An attempt by Labour councillors to amend North Ayrshire Council’s response to a proposed Labour Bill on Bedroom Tax evictions was thrown-out last week by the local authority’s Scrutiny Committee.
Labour Group Leader Peter McNamara addressed the Committee, asking that the SNP Cabinet’s response to the Labour Bill should be changed from noting its contents and setting-out the Council’s position on dealing with the Bedroom Tax. Cllr McNamara and his party colleagues wanted North Ayrshire to support the Bill, proposed in the Scottish Parliament by Labour MSP Jackie Baillie, including a move to commit local authorities and housing associations to a blanket ‘no evictions’ policy in relation to the Bedroom Tax.
However, SNP councillors responded to Cllr McNamara by pointing-out that the Bedroom Tax had been introduced by the Labour Party, and that the Bill proposed by Jackie Baillie would simply result in the SNP Scottish Government having to find money to subsidise the UK legislation by cutting other areas of public sector provision in Scotland. Ms Baillie’s Bill would leave the Bedroom Tax in place.
In addition, Cllr McNamara was reminded that North Ayrshire Council’s SNP administration had already put in place a ‘no evictions’ policy for tenants who find themselves in rent arrears as a result of the Bedroom Tax, provided they work with Housing officials to address their situation.
Called the ‘spare room subsidy’ by UK Tory-Lib Dem Ministers, the Bedroom Tax imposes cuts to Housing Benefit for any tenant who is deemed to have more rooms in their home than they need. One ‘extra’ bedroom results in a 14% cut to benefit, while two ‘additional’ rooms produces a 25% reduction. The Bedroom Tax was introduced by the Labour Party while in power at Westminster and initially applied to tenants renting in the private sector. The Tory-Lib Dem Government elected in 2010 extended the sanction to tenants of councils and housing associations.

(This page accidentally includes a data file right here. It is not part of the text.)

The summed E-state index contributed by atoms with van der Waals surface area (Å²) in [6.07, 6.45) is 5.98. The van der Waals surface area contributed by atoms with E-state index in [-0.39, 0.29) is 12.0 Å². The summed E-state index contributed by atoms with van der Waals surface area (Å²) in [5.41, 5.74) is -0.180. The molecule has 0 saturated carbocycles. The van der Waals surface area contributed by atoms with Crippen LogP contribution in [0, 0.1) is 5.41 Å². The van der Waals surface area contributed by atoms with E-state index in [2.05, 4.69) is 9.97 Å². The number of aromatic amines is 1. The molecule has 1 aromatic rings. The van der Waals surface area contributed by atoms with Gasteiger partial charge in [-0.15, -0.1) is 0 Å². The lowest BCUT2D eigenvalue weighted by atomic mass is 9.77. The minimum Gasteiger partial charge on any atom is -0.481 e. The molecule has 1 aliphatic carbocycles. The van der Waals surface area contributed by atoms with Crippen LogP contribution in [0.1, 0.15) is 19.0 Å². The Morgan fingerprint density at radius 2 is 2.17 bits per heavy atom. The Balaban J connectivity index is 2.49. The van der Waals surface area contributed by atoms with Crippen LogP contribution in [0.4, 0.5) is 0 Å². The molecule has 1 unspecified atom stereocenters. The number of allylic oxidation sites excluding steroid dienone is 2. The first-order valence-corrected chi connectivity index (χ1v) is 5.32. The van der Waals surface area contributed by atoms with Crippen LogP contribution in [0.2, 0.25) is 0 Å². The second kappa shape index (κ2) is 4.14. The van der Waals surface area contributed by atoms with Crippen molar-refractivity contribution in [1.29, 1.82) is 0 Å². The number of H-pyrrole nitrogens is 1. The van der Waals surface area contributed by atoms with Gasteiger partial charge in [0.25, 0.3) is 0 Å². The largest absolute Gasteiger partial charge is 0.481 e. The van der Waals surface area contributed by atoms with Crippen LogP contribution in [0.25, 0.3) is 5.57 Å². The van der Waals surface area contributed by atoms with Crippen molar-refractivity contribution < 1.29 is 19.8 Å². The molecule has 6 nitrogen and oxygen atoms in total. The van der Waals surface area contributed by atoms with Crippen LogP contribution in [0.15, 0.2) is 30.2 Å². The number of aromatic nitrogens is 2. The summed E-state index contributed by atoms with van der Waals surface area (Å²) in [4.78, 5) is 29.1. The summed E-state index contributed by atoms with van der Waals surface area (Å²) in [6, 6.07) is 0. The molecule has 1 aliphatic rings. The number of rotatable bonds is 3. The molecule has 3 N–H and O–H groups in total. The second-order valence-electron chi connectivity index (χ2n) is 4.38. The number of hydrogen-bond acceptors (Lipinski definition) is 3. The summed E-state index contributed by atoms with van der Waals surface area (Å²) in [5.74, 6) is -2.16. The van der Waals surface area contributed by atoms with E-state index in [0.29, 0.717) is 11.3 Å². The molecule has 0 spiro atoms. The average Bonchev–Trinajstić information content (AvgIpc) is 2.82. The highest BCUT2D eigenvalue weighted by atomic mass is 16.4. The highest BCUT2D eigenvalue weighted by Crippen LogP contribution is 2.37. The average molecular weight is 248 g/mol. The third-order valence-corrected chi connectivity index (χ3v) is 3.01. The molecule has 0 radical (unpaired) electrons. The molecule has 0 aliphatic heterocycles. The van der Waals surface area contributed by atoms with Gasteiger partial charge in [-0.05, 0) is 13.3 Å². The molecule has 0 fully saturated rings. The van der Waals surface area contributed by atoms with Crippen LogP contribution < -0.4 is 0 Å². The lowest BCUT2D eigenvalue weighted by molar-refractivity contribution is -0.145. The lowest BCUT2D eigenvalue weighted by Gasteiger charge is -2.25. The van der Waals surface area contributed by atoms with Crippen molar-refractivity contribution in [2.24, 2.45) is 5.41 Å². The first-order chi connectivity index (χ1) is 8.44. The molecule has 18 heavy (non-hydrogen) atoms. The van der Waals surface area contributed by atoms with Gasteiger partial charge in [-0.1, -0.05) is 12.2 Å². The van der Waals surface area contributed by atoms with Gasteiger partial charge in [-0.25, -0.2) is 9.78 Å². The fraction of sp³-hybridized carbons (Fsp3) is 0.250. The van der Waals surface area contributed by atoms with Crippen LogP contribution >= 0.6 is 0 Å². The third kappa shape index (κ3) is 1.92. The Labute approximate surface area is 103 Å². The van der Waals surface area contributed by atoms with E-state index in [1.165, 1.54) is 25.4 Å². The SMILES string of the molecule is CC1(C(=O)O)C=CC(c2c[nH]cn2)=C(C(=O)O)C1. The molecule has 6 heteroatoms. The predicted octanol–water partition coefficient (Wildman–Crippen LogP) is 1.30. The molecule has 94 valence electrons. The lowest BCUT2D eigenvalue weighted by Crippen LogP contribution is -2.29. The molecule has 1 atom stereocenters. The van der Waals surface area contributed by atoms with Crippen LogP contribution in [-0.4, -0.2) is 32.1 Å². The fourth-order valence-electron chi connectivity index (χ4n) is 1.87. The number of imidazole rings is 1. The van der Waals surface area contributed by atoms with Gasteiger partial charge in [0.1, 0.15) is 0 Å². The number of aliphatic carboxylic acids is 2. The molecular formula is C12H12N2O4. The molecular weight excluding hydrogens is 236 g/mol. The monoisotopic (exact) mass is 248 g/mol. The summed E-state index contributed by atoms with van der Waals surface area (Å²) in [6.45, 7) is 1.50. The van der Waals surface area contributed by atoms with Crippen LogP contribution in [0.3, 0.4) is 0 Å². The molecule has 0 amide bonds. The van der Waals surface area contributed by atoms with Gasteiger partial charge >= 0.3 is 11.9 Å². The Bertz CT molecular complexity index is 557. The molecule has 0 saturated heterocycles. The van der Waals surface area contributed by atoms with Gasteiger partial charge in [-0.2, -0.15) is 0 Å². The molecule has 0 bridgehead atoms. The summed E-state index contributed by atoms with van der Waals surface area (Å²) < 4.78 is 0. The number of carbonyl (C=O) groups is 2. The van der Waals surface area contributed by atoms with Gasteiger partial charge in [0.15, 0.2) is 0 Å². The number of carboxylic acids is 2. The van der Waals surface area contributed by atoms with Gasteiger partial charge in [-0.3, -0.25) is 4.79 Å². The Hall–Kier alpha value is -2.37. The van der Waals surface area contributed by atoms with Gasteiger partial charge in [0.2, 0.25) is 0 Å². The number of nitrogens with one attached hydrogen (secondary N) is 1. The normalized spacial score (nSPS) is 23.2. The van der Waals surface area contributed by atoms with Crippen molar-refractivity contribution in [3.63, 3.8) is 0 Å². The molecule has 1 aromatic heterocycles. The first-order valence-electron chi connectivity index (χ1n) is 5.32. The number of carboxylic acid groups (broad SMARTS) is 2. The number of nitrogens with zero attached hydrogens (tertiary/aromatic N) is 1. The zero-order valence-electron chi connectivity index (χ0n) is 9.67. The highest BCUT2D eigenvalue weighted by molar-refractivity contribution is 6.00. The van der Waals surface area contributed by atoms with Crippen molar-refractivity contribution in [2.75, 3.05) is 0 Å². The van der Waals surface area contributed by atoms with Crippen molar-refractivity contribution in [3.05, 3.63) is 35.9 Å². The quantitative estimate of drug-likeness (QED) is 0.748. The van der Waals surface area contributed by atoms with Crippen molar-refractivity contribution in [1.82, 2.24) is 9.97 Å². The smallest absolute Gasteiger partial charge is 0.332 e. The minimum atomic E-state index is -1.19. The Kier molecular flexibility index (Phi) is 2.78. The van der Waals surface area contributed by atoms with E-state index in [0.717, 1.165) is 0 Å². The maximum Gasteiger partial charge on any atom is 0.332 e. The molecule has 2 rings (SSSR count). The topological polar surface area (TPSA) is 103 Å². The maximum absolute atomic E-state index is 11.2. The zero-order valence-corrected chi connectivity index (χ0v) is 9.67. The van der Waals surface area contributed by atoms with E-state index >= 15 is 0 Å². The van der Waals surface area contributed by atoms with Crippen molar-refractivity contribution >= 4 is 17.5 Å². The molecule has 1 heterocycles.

In a report previously submitted to the SNP Cabinet, Council officers pointed-out that the Labour Bill proposed by Jackie Bailie would “create a two-tier system where some tenants can be evicted for standard rent arrears while tenants affected by the ‘Bedroom Tax’ cannot be evicted.”
The officers’ report also revealed the Bedroom Tax is “having a detrimental impact on the Council's rent income”. As of October 2013, a total of 2,030 working-age Council tenants were affected by the Bedroom Tax, with 1,277 already having fallen into arrears. Tenants having their Housing Benefit cut as a result of the Bedroom Tax had produced a shortfall in rental income to North Ayrshire Council of £112,853.
Speaking on behalf of the Council’s SNP Group, Cllr Anthea Dickson, Cabinet member for Health & Social Care, told the3towns, “Across North Ayrshire and Scotland, people want to right the wrongs of the Labour-Tory Bedroom Tax, but this latest Labour move was so flawed and inadequate it barely deserved serious consideration.
“Remember, it was the Labour Party that introduced the Bedroom Tax for private rented accommodation in April 2008. Labour opened the door for the Tories to extend it to council and housing association tenants in a horrific piece of Westminster legislation.”
Cllr Dickson added, “Labour say they want to help housing association tenants, but the Scottish Federation of Housing Associations opposes the Labour proposal, and the Chartered Institute of Housing has told a Scottish Parliament committee that the Labour proposal would do more harm than good.”
The councillor for Beith & Kilbrinie said, “The SNP has consistently highlighted the hardship caused by Westminster’s welfare cuts and both the Scottish Government and SNP-led councils have committed huge resources and funding to support tenants adversely affected.
“The Bedroom Tax must be abolished. Westminster clearly has no appetite to do this, with Labour MPs failing to turn up in sufficient numbers to vote it down. So, there is but one way to end the Bedroom Tax and that is through a ‘YES’ vote in the referendum, which will result in an independent Scottish Parliament having full powers over the welfare system.”